The next QUISCO meeting will take place within the Department of Computing Science at the University of Glasgow on the 4th December from 11am to 5pm.

If you plan to attend, please add yourself to the doodle poll here or send an email to for purposes of catering.


11:00 – 11:05     Introduction:  Welcome to Glasgow Uni!

11:05 – 11:50     Talk:  Vaclav Potochek – Quantum Hilbert Hotel

11:50 – 12:35     Talk:  Anna Pappa – Experimental verification of multipartite entanglement in the presence of dishonest parties

12:35 – 13:30     Lunch Break

13:30 – 14:15     Talk:  Graeme Weir – Minimum-error measurement of the trine states with unequal prior probabilities

14:15 – 15:00     Talk:  Viv Kendon – Minimal ancilla-mediated quantum gates

15:00 – 15:30     Coffee Break

15:30 – 16:15     Talk:  Marco Piani – Robustness, robustness, robustness… robustness everywhere!

16:15 – 17:00     Discussion Session


Vaclav Potocek  (University of Glasgow)

Quantum Hilbert Hotel

In 1924 David Hilbert conceived a paradoxical tale involving a hotel with an infinite number of rooms to illustrate some aspects of the mathematical notion of “infinity.” In continuousvariable quantum mechanics we routinely make use of infinite state spaces: here we show that such a theoretical apparatus can accommodate an analog of Hilbert’s hotel paradox. We devise a protocol that, mimicking what happens to the guests of the hotel, maps the amplitudes of an infinite eigenbasis to twice their original quantum number in a coherent and deterministic manner, producing infinitely many unoccupied levels in the process. We demonstrate the feasibility of the protocol by experimentally realizing it on the orbital angular momentum of a paraxial field. This new non-Gaussian operation may be exploited, for example, for enhancing the sensitivity of NOON states, for increasing the capacity of a channel, or for multiplexing multiple channels into a single one.

Anna Pappa  (University of Edinburgh)

Experimental verification of multipartite entanglement in the presence of dishonest parties

Multipartite entanglement is a fundamental resource for quantum information tasks in the context of quantum network applications. One of the main challenges for the future employment of such networks is the necessity to share the underlying entangled states among a large number of parties who wish to perform a distributed computation. In a reallife network, some of these parties may be dishonest, hence it is imperative for any party to be able to verify that the shared state is indeed entangled. This ensures the security of the subsequent computations. In this work, we design, analyse and implement for the fi rst time a distributed protocol for verifying that an untrusted source shares with multiple parties the GHZ state. We consider any number of dishonest parties that collaborate with the source in order to convince the honest parties that the source creates entanglement while in reality this is not the case. We propose a protocol that can tolerate high amounts of losses and we examine in detail how the dishonest parties can use the system imperfections in order to increase their cheating probability. Our implementation is based on a state-of-the-art multipartite entangled photon source, which can produce 3- and 4-party GHZ states with very high fidelity.

Graeme Weir  (University of Glasgow)

Minimum-error measurement of the trine states with unequal prior probabilities

We find the minimum-error measurement strategy for discriminating between the three socalled trine states with unequal prior probabilities. Surprisingly, we find that for a large portion of the regime which we investigate, the optimal measurement is one which only identifies the two most likely states, ignoring the least-probable state altogether.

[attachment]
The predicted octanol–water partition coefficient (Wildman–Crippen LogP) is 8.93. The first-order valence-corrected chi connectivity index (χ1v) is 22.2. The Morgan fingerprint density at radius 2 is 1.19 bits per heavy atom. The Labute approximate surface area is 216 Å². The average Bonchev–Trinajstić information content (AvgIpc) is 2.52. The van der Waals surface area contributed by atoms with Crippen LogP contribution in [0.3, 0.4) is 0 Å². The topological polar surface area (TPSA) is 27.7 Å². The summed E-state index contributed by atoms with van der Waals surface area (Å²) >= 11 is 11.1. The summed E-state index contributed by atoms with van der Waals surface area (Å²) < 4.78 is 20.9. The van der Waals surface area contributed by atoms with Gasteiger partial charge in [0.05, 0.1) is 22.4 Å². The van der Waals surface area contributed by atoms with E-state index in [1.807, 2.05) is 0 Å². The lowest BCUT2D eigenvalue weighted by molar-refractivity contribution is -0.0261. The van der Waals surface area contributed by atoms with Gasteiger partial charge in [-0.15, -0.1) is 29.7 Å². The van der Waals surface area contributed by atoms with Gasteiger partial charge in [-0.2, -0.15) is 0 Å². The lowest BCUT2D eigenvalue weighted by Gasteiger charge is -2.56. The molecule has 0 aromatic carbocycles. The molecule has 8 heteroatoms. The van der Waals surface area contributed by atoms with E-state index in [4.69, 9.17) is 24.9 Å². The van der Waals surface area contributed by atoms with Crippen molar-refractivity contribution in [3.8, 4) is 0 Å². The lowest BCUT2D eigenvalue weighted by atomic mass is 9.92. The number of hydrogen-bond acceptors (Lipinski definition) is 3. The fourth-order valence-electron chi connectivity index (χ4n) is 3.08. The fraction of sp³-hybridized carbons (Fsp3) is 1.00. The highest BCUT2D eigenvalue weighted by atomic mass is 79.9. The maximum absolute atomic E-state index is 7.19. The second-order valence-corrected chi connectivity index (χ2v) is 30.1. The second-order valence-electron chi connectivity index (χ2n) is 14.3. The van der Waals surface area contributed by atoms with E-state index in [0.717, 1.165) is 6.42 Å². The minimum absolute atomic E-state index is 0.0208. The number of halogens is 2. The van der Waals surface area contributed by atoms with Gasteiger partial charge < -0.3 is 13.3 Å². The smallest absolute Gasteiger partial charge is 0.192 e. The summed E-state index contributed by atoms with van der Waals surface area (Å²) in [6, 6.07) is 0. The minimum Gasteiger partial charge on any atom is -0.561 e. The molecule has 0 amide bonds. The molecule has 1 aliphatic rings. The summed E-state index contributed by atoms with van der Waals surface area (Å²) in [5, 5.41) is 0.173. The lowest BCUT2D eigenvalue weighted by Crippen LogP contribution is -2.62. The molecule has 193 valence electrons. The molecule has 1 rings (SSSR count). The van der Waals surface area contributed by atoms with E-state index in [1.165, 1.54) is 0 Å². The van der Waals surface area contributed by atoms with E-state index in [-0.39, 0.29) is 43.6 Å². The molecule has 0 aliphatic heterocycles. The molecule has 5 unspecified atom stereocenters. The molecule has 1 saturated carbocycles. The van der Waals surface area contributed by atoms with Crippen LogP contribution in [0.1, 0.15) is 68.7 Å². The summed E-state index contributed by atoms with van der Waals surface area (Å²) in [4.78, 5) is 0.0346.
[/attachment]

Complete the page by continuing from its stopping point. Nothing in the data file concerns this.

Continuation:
Viv Kendon  (Durham University)

Minimal ancilla-mediated quantum gates

Most physical implementations of quantum gates employ some sort of ancilla system to control the register qubits and mediate between them. The original Cirac-Zoller gate is of this form. Use of an ancilla can simplify the experimental requirements, and more recent work has been done to find the simplest forms of ancilla-mediated gates under various restrictions. There are two approaches: the ancilla can be measured after interacting with the qubits to enact the gate, or the entire process can be unitary. If the ancilla is measured, the outcomes of the measurements determine a possible correction that must be applied to the qubits, similar to measurement-based quantum computing. The unitary version is deterministic and requires no corrections, but generally requires an extra interaction between the ancilla and the qubits for each gate. Higher dimensional ancillas can also be used, with some extra efficiencies for certain gate sequences. We have characterised minimal forms of interaction that can be used to create a universal set of quantum gates.

  • [1] T. J. Proctor, E. Andersson, V. Kendon, Phys.Rev.A 88, 042330 (2013)
  • [2] T. J. Proctor, S. Dooley, V. Kendon, Phys.Rev.A 91, 012308 (2015)
  •  [3] T. J. Proctor, V. Kendon, EPJ Quantum Technology, 1 13 (2014)

Marco Piani  (University of Strathclyde)

Robustness, robustness, robustness… Robustness everywhere!

Robustness is a general approach to quantifying resources in a theory where there is a convex subset of non-resources: this applies, for example, to entanglement, as well as asymmetry and coherence. An approach based on robustness naturally allows one to use efficient and illuminating optimization techniques like semidefinite programming, and can be related to quantum tasks related to discrimination/metrology. I will review some recent results in a number of cases, including—but not limited to!—the mentioned entanglement, asymmetry, and coherence.

Hope to see people there!

Sarah Sharp